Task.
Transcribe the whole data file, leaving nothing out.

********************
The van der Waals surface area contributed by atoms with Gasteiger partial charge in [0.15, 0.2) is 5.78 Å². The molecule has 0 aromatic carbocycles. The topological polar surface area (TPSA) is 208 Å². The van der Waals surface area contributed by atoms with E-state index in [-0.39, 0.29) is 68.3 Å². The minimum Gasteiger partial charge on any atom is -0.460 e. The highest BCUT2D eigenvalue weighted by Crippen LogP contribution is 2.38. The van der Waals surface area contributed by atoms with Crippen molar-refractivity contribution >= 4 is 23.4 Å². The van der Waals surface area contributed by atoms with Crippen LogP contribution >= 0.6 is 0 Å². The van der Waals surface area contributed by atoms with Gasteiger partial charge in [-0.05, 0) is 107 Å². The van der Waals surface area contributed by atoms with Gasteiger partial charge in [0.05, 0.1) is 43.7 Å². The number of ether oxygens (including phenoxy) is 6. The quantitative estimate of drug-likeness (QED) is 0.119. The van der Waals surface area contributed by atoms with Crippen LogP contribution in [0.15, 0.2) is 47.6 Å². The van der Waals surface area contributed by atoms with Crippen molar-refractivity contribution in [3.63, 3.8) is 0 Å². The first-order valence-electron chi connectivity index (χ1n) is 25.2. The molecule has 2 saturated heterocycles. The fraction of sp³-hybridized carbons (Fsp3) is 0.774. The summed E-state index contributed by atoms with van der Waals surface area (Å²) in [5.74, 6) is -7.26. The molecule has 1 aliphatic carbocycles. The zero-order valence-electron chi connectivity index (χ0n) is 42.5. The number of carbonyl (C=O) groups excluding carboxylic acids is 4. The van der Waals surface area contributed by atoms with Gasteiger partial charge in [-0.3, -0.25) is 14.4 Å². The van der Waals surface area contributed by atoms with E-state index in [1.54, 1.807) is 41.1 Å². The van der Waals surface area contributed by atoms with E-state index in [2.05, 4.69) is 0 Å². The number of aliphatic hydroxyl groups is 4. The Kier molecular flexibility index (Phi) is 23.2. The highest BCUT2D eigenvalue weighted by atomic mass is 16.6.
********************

The van der Waals surface area contributed by atoms with Gasteiger partial charge in [0.15, 0.2) is 5.78 Å². The molecule has 0 aromatic carbocycles. The topological polar surface area (TPSA) is 208 Å². The van der Waals surface area contributed by atoms with E-state index in [-0.39, 0.29) is 68.3 Å². The minimum Gasteiger partial charge on any atom is -0.460 e. The highest BCUT2D eigenvalue weighted by Crippen LogP contribution is 2.38. The van der Waals surface area contributed by atoms with Crippen molar-refractivity contribution >= 4 is 23.4 Å². The van der Waals surface area contributed by atoms with Crippen LogP contribution >= 0.6 is 0 Å². The van der Waals surface area contributed by atoms with Gasteiger partial charge in [-0.05, 0) is 107 Å². The van der Waals surface area contributed by atoms with Gasteiger partial charge in [0.05, 0.1) is 43.7 Å². The number of ether oxygens (including phenoxy) is 6. The quantitative estimate of drug-likeness (QED) is 0.119. The van der Waals surface area contributed by atoms with Crippen LogP contribution in [0.15, 0.2) is 47.6 Å². The van der Waals surface area contributed by atoms with Crippen molar-refractivity contribution in [3.63, 3.8) is 0 Å². The first-order valence-electron chi connectivity index (χ1n) is 25.2. The molecule has 2 saturated heterocycles. The fraction of sp³-hybridized carbons (Fsp3) is 0.774. The summed E-state index contributed by atoms with van der Waals surface area (Å²) in [5.74, 6) is -7.26. The molecule has 1 aliphatic carbocycles. The zero-order valence-electron chi connectivity index (χ0n) is 42.5. The number of carbonyl (C=O) groups excluding carboxylic acids is 4. The van der Waals surface area contributed by atoms with Gasteiger partial charge in [-0.3, -0.25) is 14.4 Å². The van der Waals surface area contributed by atoms with E-state index in [1.54, 1.807) is 41.1 Å². The van der Waals surface area contributed by atoms with E-state index in [2.05, 4.69) is 0 Å². The number of aliphatic hydroxyl groups is 4. The Kier molecular flexibility index (Phi) is 23.2. The highest BCUT2D eigenvalue weighted by atomic mass is 16.6.